3 Times The Book vs Movie Debate Was Won By The Movie

It’s an argument as old as cinema itself… well, pretty much – can a movie ever be as good as or better than the book it’s based on?

From early cinema’s adaptations (official and otherwise), of Dracula and Frankenstein, through the Bond franchise adding Fleming’s titles to their own stories, right up to the Marvel Cinematic Universe adjusting the themes of comics to suit their own success, viewers have been complaining “the films are never as good as the book” for the best part of a century now.

But are they always right? We here at Late Reviewer reckon there are some pretty clear examples where the adaptation has improved on the source material… and here are three of them.

The Godfather (1972)

Francis Ford Coppola’s mafia masterpiece has become such an integral part of cinema history – with behind-the-scenes stories entertaining enough to warrant an upcoming film about its production – that it’s pretty much critic-proof.

However, readers of Mario Puzo’s original novel might have been disappointed to miss the sub-plots that were lost from the final product… well, maybe not one of them.

See, one of the topics Puzo writes about at great length* is the size of Sonny Corleone’s manhood. See, he’s ‘blessed’ in the trouser department, and the book dedicates a surprising number of chapters to his mistress Lucy Mancini who is one of the only women in 1940s New York able to… accommodate him.

After Sonny is murdered, she leaves New York for Las Vegas and takes up with a doctor who arranges for her to have plastic surgery to allow her to enjoy the company of average-sized men. Reader, she marries him.

I swear I am not making this up.

The only bit of this whole thing that made it into the film was Sonny’s wife making some suggestive hand gestures to her girlfriends at the wedding at the beginning of the movie while James Caan is in the bathroom with Lucy.

*Pun absolutely intended.

The Shawshank Redemption (1994)

Bit of an obvious one, this, but definitely a case of the film not just overshadowing the book, but improving on it.

Don’t get me wrong, I think Rita Hayworth And The Shawshank Redemption is a great novella, and if you’ve never read Stephen King’s Different Seasons, I’d highly recommend it.

That being said, it covers a LOT of ground, with a string of corrupt wardens and prison offices coming and going over the many years of Andy Dufresne’s prison sentence – and that’s where the film adaptation works better.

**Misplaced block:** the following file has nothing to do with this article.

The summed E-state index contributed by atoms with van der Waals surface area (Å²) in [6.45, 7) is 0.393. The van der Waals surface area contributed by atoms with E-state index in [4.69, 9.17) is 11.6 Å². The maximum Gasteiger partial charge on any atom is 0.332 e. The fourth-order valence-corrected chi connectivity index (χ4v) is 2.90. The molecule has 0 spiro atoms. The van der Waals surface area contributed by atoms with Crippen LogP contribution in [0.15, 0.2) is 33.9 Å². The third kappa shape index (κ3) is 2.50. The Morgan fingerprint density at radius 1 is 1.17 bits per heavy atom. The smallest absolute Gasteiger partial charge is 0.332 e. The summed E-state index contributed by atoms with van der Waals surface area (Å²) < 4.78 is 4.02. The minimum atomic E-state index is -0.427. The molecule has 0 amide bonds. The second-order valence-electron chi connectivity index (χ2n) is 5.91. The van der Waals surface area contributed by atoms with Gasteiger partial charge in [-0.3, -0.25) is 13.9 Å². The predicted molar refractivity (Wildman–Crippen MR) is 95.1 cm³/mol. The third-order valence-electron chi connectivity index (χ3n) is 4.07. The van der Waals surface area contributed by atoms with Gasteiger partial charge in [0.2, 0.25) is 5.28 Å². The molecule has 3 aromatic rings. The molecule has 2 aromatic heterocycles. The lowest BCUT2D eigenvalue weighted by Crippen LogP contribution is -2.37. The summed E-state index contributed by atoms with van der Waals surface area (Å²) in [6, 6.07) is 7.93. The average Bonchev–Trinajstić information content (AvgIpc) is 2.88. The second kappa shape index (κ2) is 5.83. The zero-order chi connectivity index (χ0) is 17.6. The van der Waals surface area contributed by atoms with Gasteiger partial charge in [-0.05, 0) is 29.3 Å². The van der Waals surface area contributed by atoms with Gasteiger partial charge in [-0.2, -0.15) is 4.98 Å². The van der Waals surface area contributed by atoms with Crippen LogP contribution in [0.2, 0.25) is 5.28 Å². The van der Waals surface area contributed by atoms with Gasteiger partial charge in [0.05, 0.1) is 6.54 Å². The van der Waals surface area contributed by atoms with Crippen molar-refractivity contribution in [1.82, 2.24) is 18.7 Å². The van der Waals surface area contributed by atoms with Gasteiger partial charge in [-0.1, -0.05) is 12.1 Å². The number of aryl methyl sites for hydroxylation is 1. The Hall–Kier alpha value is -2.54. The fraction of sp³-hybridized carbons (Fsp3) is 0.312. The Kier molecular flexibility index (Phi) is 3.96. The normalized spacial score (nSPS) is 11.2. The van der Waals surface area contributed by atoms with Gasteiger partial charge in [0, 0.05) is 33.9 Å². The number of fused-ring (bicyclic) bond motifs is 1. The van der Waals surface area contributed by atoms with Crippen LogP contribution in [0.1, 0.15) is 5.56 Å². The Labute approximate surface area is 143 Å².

By reducing the number of ‘villains’ and focusing on Bob Gunton’s warden Norton and Clancy Brown’s head guard Hadley, the viewer (and Andy), is given a pair of clear antagonists to boo and hiss and that makes Dufresne’s escape all the more triumphant.

The Lord Of The Rings (2000-2003)

There are Tolkien purists who might disagree with this, but the Peter Jackson trilogy really managed to work wonders with the epic (in every sense of the word), source material.

Over nine hours, Jackson and co-writers Phillipa Boyens and Fran Walsh still told a huge story, complete with backstory, tonnes of exposition, a beginning, middle and end… alright, maybe there were a few too many endings.

But compared to the novels – which have a tendency to introduce a character by revealing six generations of their lineage before we get to their name or description – the LOTR films are economic and svelte.

Alright, maybe you could argue the Scouring of the Shire might’ve made a nice way to cap off the Hobbits’ homecoming – but it’d be about the seventh ending in an already very long film.

Also, Tom Bombadil can fuck right off.

So, what have we missed?

Obviously, this isn’t an exhaustive list, and by its very nature, a two or three-hour film will have to streamline the 100,000 or so words that goes into a novel so you’re going to lose some elements.

This is just a Quick Read with a few big films which I think improve on the books – but I’d love to hear your suggestions.

Agree? Disagree? Think there’s an obvious one I’ve missed? Let me know on Twitter, Facebook or here on the site, there’s a fair chance this isn’t the last time we visit this topic!

UPDATE: There was an incredible response to this online, with loads of Late Reviewer readers getting in touch with their favourites – you can read the full list here.

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